Welcome to the autumn 2014 newsletter


This newsletter contains details of changes that have been made to the Computing Homework site over the past term.



New exercises

We have added two new exercise sections to the site. Both of these are designed to support the new Computing Curriculum. The first new section is entitled Algorithms and Programs; the second is entitled Computer Files.

Algorithms and Programs contains seven exercises. The Computer Files section contains four exercises. These exercises are listed below:

Algorithms and Programs
1.
What is an Algorithm?
2.
Pseudocode
3.
Flow Charts
4.
Designing Algorithms
5.
Data Structures (insertion sort prep.)
6.
Tracing an Algorithm (insertion sort)
7.
Coding an Algorithm(insertion sort in Python

Computer Files
1.
Introduction
2.
ASCII
3.
Common File Types
4.
Organising Files



Level and Descriptors

National Curriculum levels are no longer required under the new curriculum and schools are now expected to develop their own assessment and reporting language.

To help schools to do this, we are continuing to use levels with respect to the exercises on this site. However, these levels are now linked to the new Computing Curriculum.

Three related examples of levels and descriptors are listed below:

Exercise Title
Level
Descriptor
What is an Algorithm?
(Algorithms and Programs)
4

Understand a key algorithm that reflects computational thinking: They understand and can describe what an algorithm is and give several examples.
Pseudocode
(Algorithms and Programs)
5

Understand a key algorithm that reflects computational thinking: They understand that an algorithm can be defined using pseudocode or flow charts, and that algorithms consist of combinations of simple constructs.
Tracing an Algorithm (insertion sort)
(Algorithms and Programs)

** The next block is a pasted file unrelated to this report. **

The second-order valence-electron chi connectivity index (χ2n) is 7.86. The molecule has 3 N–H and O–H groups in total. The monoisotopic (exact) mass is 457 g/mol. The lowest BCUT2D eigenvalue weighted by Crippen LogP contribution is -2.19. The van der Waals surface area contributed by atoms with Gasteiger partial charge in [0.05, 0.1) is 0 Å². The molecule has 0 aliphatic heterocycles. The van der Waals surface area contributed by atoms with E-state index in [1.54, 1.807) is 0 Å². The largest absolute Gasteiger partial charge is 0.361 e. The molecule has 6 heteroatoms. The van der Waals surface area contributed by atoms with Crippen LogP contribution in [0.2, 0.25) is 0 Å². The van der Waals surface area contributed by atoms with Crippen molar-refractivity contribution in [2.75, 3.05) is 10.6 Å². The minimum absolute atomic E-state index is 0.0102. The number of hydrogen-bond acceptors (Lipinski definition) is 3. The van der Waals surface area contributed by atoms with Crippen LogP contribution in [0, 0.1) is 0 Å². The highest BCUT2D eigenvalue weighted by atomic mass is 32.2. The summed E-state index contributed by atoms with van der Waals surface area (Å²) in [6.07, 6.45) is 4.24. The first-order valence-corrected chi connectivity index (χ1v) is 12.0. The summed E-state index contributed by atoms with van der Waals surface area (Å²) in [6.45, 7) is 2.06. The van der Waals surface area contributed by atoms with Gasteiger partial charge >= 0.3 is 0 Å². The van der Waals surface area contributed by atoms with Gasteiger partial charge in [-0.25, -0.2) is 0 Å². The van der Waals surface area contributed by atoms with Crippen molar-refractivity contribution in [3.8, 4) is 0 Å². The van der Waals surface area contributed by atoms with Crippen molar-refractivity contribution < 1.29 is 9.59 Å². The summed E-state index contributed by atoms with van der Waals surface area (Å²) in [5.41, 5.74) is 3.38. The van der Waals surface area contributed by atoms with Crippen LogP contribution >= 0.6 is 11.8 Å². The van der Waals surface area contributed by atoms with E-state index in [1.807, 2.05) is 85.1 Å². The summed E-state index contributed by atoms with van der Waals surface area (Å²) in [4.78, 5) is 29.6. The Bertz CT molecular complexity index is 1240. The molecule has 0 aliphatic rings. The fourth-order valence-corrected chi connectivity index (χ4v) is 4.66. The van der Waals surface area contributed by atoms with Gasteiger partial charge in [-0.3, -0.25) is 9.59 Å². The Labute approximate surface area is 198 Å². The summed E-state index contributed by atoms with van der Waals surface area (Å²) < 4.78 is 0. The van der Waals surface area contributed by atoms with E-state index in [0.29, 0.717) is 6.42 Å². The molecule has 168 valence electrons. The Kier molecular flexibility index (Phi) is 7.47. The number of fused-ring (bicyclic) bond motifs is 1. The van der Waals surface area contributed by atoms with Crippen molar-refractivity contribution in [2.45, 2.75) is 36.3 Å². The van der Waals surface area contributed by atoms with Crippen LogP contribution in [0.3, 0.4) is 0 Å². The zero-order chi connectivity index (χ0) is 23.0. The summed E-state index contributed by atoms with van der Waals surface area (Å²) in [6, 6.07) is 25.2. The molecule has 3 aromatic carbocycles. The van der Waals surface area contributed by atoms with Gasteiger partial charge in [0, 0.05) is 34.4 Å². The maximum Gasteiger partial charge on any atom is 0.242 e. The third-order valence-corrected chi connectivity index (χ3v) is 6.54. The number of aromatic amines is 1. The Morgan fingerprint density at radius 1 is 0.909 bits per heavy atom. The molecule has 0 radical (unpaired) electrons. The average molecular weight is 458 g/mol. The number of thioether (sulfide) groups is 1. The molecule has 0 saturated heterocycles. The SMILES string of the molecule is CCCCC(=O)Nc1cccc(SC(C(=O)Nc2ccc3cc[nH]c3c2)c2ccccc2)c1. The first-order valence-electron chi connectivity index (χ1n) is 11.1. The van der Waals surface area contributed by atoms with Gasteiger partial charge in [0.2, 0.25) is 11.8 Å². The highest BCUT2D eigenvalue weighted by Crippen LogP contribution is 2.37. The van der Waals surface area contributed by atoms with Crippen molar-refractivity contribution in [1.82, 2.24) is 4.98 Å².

6

Understand a key algorithm that reflects computational thinking: They are able to understand the pseudocode for an insertion sort. They are able to use a trace table to show the changing values of variables for an insertion sort.

We are also providing levels and descriptors for students in a simplified form. Students will see these as they complete exercises.

Examples of levels and simplified descriptors for a student can be seen below:

Jim Smith - homework levels and grades for your exercises


•  You should be aiming to get at least a grade "C" for each exercise.
•   This will show that you are secure at the level for a particular exercise.

  Exercise Title  (Topic) Level Grade Level Descriptor
1
Data capture for surveys
(Charting Data)
4
B
I understood the need for care in framing questions when collecting information.
2
Data types
(Database Construction)
5
A*
I developed an understanding of various data types and their respective storage requirements.
3
Databases
(Database Construction)
4
B
I developed an understanding of database views and the importance of well-structured and ordered data.
4
Desks, Chairs and Cables
(Health and Safety)
5
A
I developed an understanding of how desks, chairs and cables may be the source of accidents and or RSI when working with computers.
5
RSI
(Health and Safety)
5
C
I developed an understanding of how repetitive strain injuries may develop if I use computing devices without taking regular breaks.
6
Using Monitors
(Health and Safety)
5
C
I developed a basic understanding of how monitors work, and how best to use monitors without the risk of developing eye strain.
7
Modelling 4 - holiday
(Modelling)
5
B
I explored the effects of changing the variables in a computer model.
8
Introduction to Python
(Programming: Python)
4
A*
I was given an introduction to a Python program's structural elements.
9
Printing: Enclosing Text
(Programming: Python)
4
A
I was able to explore Python's print function to send output to the screen; I become familiar with Python's error messages.



New Developments

We will be developing additional exercises to support a second sorting algorithm to enable schools to address the following from the Computing Curriculum:

understand several key algorithms that reflect computational thinking [for example, ones for sorting and searching]; use logical reasoning to compare the utility of alternative algorithms for the same problem

We would welcome your suggestions on further developments. To do this, you can either use the suggestions page on the site or you can email directly to:

suggestions